Showcasing Indian culture in the US
A former senior bureaucrat from India is making waves on Chicago's cable television, showing films on topics ranging from Indian culture to the experiences of the earliest Indian immigrants in US.
Seventy-two-year-old RS Rajan, who immigrated to the US in 1979, shows films on cable on Indian classical dance forms like Bharatanatyam and also films on how Indian savouries are made.
Rajan helped set up the Indo-American Centre, a community service organization in Chicago, before retiring as its executive director.
Rajan was senior deputy accountant general in Tamil Nadu before immigrating here. He took up an intensive course in television and is now the only Indian American among Comcast studio's 125 'certified producers'.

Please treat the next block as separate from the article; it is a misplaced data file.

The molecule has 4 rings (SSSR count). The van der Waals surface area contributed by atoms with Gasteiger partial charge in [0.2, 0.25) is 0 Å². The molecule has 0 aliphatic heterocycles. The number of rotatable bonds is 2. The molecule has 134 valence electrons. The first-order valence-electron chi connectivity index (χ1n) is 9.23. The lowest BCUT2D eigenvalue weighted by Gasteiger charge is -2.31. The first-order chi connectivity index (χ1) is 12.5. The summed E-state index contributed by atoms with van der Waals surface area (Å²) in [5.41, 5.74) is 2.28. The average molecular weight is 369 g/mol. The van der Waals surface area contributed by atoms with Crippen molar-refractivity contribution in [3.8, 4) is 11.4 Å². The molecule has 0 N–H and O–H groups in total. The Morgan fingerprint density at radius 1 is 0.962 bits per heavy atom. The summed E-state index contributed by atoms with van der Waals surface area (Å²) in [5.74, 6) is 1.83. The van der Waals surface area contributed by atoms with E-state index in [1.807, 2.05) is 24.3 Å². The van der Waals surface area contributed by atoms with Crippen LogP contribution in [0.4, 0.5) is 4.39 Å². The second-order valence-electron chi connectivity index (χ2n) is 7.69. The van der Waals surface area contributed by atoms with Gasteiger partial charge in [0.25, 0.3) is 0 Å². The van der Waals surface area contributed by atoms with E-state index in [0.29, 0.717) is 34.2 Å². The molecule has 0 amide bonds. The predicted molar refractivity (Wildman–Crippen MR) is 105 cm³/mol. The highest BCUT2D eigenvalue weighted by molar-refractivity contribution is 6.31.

He does not make any money from the films that are aired in the cable channels in Chicago suburbs.
Sometimes, unable to find actors for his films, Rajan has been forced to improvise. A good cook, he has been director as well as principal actor for an episode that explained how to cook vadas and idlis. For the film he enlisted the help of his American-born granddaughters to demystify Indian cooking to American audiences.
Cooking is Rajan's passion, which he acquired during his work in India. A strict vegetarian, Rajan says, "I love to cook and in the US you realise there are more male than female chefs."
Although his unfamiliarity with the medium led to an unsteady start with television films, Rajan is more at ease behind the camera and in the editing room.
His short films have been screened through the public access channels in Chicago's suburbs, leading to congratulatory calls from viewers.
"I remember walking into a store to have the owner ask me, 'Where is my vada?' He had seen my cooking show."
Future projects include one on a favourite theme - the rituals practised in Indian temples.